Free Speech Ireland have said that the Prohibition of Incitement To Hatred Act, 1989 is “fit for purpose” and there is no need for the new Criminal Justice (Incitement to Violence or Hatred and Hate Offences) Bill 2022.
The grassroots organisation is dedicated to opposing the new hate speech bill with their work recently drawing the attention of prominent figures like Elon Musk, Dr. Jordan Peterson, and Conor McGregor
Speaking on the new hate speech bill which is currently before the Seanad, spokeswoman Sarah Hardiman questioned the necessity of the bill pointing to existing laws which already prohibit incitement to hatred.
Under the auspices of the 1989 Prohibition of Incitement To Hatred Act Hardiman pointed out that it is already illegal in Ireland to call for the killing of a specific group of people on the basis of a shared characteristic such as race or ethnicity.
This is something she said is needed to ensure that we can live “in a safe society,” adding that this concept isn’t something any reasonable person would oppose.
“If someone in Ireland right now decides to name an ethnic group and try to get them killed by inciting a group to do so they’ll be charged under that legislation,” she said adding that she didn’t think “anyone in the public space would have an issue with that,”
The existing law, she says, is about tackling threats to people’s lives and protecting their physical safety.
Speaking about the 2022 hate speech bill she said. “What we’re talking about here isn’t that kind of situation,” adding that the government is looking at repealing the 1989 act which she described as “fit for purpose,”
‘We’re talking about changing the concept of what safety means’, she said. adding that under the new hate speech bill the focus of protection under the law would shift from protecting physical safety to an onus of protecting people from the “idea of being offended” or “having interactions that they don’t like,”
She said that this could be triggered by something like someone saying they feel unsafe because of the opinions of another person.
Hardiman pointed to the list of ‘protected characteristics’ written into the bill which include race, colour, nationality, religion, national or ethnic origin, descent, gender, sex characteristics, sexual orientation, or disability, as well as a suggestion by interim Minister for Justice, Simon Harris, that “migration status” be included on the list.
She said the new legislation “goes far beyond indictment to violence” and allows for a perception of mistreatment to be criminalised.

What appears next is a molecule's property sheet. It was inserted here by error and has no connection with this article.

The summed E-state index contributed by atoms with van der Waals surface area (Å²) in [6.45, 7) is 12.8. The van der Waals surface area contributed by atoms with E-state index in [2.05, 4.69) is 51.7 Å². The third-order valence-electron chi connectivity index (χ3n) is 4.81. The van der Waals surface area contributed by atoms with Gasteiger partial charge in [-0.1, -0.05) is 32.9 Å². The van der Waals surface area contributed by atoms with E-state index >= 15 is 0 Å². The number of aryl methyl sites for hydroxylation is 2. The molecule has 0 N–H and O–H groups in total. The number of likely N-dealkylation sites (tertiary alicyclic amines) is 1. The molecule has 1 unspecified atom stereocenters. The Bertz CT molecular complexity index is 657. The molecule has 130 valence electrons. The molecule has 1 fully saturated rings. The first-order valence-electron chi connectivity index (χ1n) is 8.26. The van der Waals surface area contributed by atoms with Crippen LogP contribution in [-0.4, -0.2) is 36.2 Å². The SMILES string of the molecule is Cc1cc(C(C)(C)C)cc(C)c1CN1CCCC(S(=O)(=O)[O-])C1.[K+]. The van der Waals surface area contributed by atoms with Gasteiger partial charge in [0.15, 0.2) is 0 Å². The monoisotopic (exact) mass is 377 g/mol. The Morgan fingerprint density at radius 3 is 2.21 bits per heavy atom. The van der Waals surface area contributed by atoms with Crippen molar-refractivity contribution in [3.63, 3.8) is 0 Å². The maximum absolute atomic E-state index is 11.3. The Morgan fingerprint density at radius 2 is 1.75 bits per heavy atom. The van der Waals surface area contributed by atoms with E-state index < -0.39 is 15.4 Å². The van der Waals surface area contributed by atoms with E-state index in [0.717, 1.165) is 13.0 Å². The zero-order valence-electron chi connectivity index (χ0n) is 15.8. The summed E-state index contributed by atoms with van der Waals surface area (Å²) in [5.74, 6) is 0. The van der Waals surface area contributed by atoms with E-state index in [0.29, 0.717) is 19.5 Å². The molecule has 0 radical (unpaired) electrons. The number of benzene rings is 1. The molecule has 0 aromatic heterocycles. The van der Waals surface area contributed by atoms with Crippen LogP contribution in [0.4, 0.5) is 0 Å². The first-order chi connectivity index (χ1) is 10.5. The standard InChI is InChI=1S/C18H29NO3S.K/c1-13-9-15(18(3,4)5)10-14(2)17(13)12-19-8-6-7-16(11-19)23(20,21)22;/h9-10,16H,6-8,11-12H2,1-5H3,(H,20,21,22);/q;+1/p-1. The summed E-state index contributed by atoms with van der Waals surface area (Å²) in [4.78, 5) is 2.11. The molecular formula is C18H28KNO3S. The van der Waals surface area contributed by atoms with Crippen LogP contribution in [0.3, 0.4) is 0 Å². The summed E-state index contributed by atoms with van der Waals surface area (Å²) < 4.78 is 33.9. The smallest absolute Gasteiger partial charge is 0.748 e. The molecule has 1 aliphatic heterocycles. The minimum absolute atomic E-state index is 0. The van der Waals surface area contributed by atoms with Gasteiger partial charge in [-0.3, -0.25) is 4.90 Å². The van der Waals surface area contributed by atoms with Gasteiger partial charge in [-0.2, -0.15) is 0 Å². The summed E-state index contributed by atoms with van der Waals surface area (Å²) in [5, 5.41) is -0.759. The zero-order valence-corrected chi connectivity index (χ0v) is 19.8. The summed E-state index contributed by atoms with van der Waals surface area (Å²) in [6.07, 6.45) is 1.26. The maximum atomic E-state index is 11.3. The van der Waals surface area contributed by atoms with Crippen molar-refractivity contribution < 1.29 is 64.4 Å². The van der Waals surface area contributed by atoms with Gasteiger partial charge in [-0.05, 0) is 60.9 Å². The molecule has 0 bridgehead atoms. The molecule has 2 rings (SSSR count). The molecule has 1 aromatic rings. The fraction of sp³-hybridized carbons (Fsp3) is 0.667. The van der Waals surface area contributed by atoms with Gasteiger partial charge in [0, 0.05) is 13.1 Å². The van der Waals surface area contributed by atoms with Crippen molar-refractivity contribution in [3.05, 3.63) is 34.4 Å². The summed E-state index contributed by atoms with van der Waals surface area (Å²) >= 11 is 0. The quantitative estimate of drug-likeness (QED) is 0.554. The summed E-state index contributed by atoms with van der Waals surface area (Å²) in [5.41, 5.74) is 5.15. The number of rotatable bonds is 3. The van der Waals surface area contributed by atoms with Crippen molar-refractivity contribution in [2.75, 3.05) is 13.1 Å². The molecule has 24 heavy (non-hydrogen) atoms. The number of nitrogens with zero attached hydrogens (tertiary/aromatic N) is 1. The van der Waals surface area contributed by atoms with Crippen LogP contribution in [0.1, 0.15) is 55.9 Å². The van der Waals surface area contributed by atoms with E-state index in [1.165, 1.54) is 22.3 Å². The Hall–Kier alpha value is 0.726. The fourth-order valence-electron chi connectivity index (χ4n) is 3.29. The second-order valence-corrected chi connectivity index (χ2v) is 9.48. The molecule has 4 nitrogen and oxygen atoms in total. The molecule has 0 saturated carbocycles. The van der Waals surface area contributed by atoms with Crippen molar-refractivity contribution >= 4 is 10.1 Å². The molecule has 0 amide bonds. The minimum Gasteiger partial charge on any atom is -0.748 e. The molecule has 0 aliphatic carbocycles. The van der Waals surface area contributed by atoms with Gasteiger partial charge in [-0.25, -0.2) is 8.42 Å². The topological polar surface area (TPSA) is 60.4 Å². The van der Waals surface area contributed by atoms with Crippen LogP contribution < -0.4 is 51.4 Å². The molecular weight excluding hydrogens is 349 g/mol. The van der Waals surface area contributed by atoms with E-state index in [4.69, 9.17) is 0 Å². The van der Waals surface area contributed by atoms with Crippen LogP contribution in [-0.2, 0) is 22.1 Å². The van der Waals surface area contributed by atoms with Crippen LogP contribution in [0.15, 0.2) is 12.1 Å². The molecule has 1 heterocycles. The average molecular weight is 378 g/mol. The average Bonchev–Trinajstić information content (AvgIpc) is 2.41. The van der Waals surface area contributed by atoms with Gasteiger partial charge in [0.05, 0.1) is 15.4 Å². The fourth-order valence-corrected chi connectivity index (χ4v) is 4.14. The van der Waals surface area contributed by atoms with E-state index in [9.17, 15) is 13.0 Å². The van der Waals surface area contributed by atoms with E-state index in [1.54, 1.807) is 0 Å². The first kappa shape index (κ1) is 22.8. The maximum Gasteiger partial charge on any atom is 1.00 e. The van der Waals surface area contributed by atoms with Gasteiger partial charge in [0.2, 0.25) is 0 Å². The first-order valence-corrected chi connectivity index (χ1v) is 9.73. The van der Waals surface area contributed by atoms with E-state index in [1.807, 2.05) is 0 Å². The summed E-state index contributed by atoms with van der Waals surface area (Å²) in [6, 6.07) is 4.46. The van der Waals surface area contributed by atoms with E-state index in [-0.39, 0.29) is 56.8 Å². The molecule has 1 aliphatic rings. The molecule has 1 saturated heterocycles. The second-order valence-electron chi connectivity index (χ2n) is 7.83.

She described the implications of the bill as “dangerous” saying that society had come a long way from the desire to prevent genocide to a desire to effectively “kill humour”.
She said the situation was “dire” adding that something like a meme could be subject to the law.
Pointing to suggestions by minister Simon Harris that migration status be added as a protected characteristic she said that this was an attempt to shut down discussion on issues related to the “migrant crisis” and housing crisis which she described as the result of government failure and as an “unmitigated disaster”.
Hardiman says the government “is already trying to silence this” because it’s easy to say that people critical of Ireland’s handling of the asylum system are “just racists”.
Hardiman says the “legalese” in section 10 of the law means that “if you are likely to incite hatred against a group and you may have a view of communicating it to the public” – regardless of whether communication actually occurs – you are liable to be prosecuted under the legislation.
She pointed to material relating to sex characteristics which she called ‘the topic of the day’ saying the possession of same could lead to a criminal conviction and that it was essential for people to be able to have free and open discussions on topics like biological males accessing female only spaces like toilets.
Hardiman pointed to the role of “very well funded” NGOs who she said were actively engaged in lobbying for hate speech legislation.
“These institutions are now carrying an enormous amount of wealth and clout,” she said, adding that they possess great influence and have ‘played a hand’ in making sure that the bill refers to gender identification as a protected characteristic.
She said the legislation has a “terrifying” power to limit freedom of expression and public discourse on important societal issues pointing to how people in the UK have received police visits over tweets.
Hardiman pointed to an English woman living in Northern Ireland who she says was visited by police after she had an argument online with a biological male who identifies as a woman.
“We’re conflating violence with people online who disagree with each other,” she said continuing that in this particular case a lesbian woman who is a mother and has a history of sexual abuse in childhood had expressed concern about men entering women’s bathrooms.
Hardiman said that ‘anyone with common sense’ knows that sexual predators will take full advantage of a situation which grants them unfettered access to women and children’s spaces.
“These are conversations that we have to be able to permit in our society,” she said adding “we’re not even going to get the chance to defend those positions now,”
She said that there was a need to decide on a social etiquette for online discourse instead of having “a nanny state” dictate what counts as valid academic discussion.
Hardiman says that concepts that the government “hasn’t signed off on” will now be considered “thought crimes”
“This legislation is about reading you into the concept that you should be afraid to have certain thoughts and by default silencing you,”she said adding, “How are you free in that kind of situation?”